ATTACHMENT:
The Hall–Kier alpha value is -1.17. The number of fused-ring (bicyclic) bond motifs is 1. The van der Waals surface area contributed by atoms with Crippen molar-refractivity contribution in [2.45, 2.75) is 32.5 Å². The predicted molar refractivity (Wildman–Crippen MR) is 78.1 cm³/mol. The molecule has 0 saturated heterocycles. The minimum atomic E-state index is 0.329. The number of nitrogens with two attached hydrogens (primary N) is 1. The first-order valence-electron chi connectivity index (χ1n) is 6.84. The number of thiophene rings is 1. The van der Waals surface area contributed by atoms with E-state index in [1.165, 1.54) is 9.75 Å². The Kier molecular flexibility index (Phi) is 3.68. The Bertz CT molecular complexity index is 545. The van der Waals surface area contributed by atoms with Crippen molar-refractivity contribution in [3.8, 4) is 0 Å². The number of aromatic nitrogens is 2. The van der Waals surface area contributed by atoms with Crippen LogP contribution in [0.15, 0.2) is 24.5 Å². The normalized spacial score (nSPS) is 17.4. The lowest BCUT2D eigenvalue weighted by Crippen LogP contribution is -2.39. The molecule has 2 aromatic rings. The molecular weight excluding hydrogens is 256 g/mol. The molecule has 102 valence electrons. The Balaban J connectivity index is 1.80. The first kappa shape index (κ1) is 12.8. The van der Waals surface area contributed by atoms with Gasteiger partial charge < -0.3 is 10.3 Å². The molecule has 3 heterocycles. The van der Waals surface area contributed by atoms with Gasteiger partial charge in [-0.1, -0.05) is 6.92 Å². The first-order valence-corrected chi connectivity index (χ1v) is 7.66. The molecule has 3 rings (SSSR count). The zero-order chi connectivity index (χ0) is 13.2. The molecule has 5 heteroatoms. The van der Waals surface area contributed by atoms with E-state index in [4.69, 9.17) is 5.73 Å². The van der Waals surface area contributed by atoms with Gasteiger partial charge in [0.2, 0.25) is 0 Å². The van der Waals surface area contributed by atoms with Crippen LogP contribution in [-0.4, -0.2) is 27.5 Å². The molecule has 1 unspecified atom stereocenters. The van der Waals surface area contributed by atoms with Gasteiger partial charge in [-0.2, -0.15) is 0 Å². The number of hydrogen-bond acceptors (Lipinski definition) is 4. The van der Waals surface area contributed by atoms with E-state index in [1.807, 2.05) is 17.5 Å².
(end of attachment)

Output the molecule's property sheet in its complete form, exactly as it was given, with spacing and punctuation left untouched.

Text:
The Hall–Kier alpha value is -1.17. The number of fused-ring (bicyclic) bond motifs is 1. The van der Waals surface area contributed by atoms with Crippen molar-refractivity contribution in [2.45, 2.75) is 32.5 Å². The predicted molar refractivity (Wildman–Crippen MR) is 78.1 cm³/mol. The molecule has 0 saturated heterocycles. The minimum atomic E-state index is 0.329. The number of nitrogens with two attached hydrogens (primary N) is 1. The first-order valence-electron chi connectivity index (χ1n) is 6.84. The number of thiophene rings is 1. The van der Waals surface area contributed by atoms with E-state index in [1.165, 1.54) is 9.75 Å². The Kier molecular flexibility index (Phi) is 3.68. The Bertz CT molecular complexity index is 545. The van der Waals surface area contributed by atoms with Crippen molar-refractivity contribution in [3.8, 4) is 0 Å². The number of aromatic nitrogens is 2. The van der Waals surface area contributed by atoms with Crippen LogP contribution in [0.15, 0.2) is 24.5 Å². The normalized spacial score (nSPS) is 17.4. The lowest BCUT2D eigenvalue weighted by Crippen LogP contribution is -2.39. The molecule has 2 aromatic rings. The molecular weight excluding hydrogens is 256 g/mol. The molecule has 102 valence electrons. The Balaban J connectivity index is 1.80. The first kappa shape index (κ1) is 12.8. The van der Waals surface area contributed by atoms with Gasteiger partial charge < -0.3 is 10.3 Å². The molecule has 3 heterocycles. The van der Waals surface area contributed by atoms with Gasteiger partial charge in [-0.1, -0.05) is 6.92 Å². The first-order valence-corrected chi connectivity index (χ1v) is 7.66. The molecule has 3 rings (SSSR count). The zero-order chi connectivity index (χ0) is 13.2. The molecule has 5 heteroatoms. The van der Waals surface area contributed by atoms with E-state index in [4.69, 9.17) is 5.73 Å². The van der Waals surface area contributed by atoms with Gasteiger partial charge in [0.2, 0.25) is 0 Å². The van der Waals surface area contributed by atoms with Crippen LogP contribution in [-0.4, -0.2) is 27.5 Å². The molecule has 1 unspecified atom stereocenters. The van der Waals surface area contributed by atoms with Gasteiger partial charge in [-0.2, -0.15) is 0 Å². The number of hydrogen-bond acceptors (Lipinski definition) is 4. The van der Waals surface area contributed by atoms with E-state index in [1.807, 2.05) is 17.5 Å².